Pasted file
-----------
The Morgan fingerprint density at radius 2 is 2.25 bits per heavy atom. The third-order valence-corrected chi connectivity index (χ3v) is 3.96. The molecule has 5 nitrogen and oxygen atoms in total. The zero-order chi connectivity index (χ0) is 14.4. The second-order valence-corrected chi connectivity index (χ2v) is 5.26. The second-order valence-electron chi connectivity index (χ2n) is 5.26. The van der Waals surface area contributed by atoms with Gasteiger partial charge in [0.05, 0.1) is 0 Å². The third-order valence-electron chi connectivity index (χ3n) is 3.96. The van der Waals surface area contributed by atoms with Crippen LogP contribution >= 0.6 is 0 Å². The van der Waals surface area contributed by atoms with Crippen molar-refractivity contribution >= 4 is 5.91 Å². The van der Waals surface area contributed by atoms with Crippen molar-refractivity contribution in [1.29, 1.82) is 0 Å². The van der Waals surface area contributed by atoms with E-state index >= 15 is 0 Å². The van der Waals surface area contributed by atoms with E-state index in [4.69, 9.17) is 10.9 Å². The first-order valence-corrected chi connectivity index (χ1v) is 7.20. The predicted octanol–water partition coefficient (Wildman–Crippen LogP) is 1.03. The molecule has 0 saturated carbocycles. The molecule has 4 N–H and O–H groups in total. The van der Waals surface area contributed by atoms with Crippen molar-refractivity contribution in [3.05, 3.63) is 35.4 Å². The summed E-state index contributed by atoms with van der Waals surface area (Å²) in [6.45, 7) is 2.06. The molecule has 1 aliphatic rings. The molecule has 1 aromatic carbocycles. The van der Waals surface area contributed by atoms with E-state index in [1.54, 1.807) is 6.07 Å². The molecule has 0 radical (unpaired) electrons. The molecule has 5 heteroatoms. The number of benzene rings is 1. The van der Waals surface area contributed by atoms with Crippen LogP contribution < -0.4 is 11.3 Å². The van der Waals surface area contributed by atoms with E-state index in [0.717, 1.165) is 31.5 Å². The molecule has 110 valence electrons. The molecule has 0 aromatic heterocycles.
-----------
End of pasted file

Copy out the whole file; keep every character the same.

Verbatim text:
The Morgan fingerprint density at radius 2 is 2.25 bits per heavy atom. The third-order valence-corrected chi connectivity index (χ3v) is 3.96. The molecule has 5 nitrogen and oxygen atoms in total. The zero-order chi connectivity index (χ0) is 14.4. The second-order valence-corrected chi connectivity index (χ2v) is 5.26. The second-order valence-electron chi connectivity index (χ2n) is 5.26. The van der Waals surface area contributed by atoms with Gasteiger partial charge in [0.05, 0.1) is 0 Å². The third-order valence-electron chi connectivity index (χ3n) is 3.96. The van der Waals surface area contributed by atoms with Crippen LogP contribution >= 0.6 is 0 Å². The van der Waals surface area contributed by atoms with Crippen molar-refractivity contribution >= 4 is 5.91 Å². The van der Waals surface area contributed by atoms with Crippen molar-refractivity contribution in [1.29, 1.82) is 0 Å². The van der Waals surface area contributed by atoms with E-state index >= 15 is 0 Å². The van der Waals surface area contributed by atoms with E-state index in [4.69, 9.17) is 10.9 Å². The first-order valence-corrected chi connectivity index (χ1v) is 7.20. The predicted octanol–water partition coefficient (Wildman–Crippen LogP) is 1.03. The molecule has 0 saturated carbocycles. The molecule has 4 N–H and O–H groups in total. The van der Waals surface area contributed by atoms with Crippen molar-refractivity contribution in [3.05, 3.63) is 35.4 Å². The summed E-state index contributed by atoms with van der Waals surface area (Å²) in [6.45, 7) is 2.06. The molecule has 1 aliphatic rings. The molecule has 1 aromatic carbocycles. The van der Waals surface area contributed by atoms with E-state index in [1.54, 1.807) is 6.07 Å². The molecule has 0 radical (unpaired) electrons. The molecule has 5 heteroatoms. The number of benzene rings is 1. The van der Waals surface area contributed by atoms with Crippen LogP contribution < -0.4 is 11.3 Å². The van der Waals surface area contributed by atoms with E-state index in [0.717, 1.165) is 31.5 Å². The molecule has 110 valence electrons. The molecule has 0 aromatic heterocycles.